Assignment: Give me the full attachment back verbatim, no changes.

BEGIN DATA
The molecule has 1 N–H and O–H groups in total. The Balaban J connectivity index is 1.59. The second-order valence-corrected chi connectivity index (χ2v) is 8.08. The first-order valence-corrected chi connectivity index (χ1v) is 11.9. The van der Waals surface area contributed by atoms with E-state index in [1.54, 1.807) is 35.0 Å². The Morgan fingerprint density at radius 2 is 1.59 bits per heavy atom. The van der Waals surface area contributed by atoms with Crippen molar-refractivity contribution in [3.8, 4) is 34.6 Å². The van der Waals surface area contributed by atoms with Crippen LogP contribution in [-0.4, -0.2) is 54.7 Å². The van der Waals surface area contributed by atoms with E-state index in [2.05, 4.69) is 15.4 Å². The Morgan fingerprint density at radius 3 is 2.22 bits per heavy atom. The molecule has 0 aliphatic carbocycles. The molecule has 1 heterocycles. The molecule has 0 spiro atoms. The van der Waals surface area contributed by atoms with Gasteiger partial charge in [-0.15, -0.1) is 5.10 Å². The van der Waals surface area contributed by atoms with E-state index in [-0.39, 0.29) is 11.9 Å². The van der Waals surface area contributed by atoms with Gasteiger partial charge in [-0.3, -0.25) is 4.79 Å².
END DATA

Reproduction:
The molecule has 1 N–H and O–H groups in total. The Balaban J connectivity index is 1.59. The second-order valence-corrected chi connectivity index (χ2v) is 8.08. The first-order valence-corrected chi connectivity index (χ1v) is 11.9. The van der Waals surface area contributed by atoms with E-state index in [1.54, 1.807) is 35.0 Å². The Morgan fingerprint density at radius 2 is 1.59 bits per heavy atom. The van der Waals surface area contributed by atoms with Crippen molar-refractivity contribution in [3.8, 4) is 34.6 Å². The van der Waals surface area contributed by atoms with Crippen LogP contribution in [-0.4, -0.2) is 54.7 Å². The van der Waals surface area contributed by atoms with E-state index in [2.05, 4.69) is 15.4 Å². The Morgan fingerprint density at radius 3 is 2.22 bits per heavy atom. The molecule has 0 aliphatic carbocycles. The molecule has 1 heterocycles. The molecule has 0 spiro atoms. The van der Waals surface area contributed by atoms with Gasteiger partial charge in [-0.15, -0.1) is 5.10 Å². The van der Waals surface area contributed by atoms with E-state index in [-0.39, 0.29) is 11.9 Å². The van der Waals surface area contributed by atoms with Gasteiger partial charge in [-0.3, -0.25) is 4.79 Å².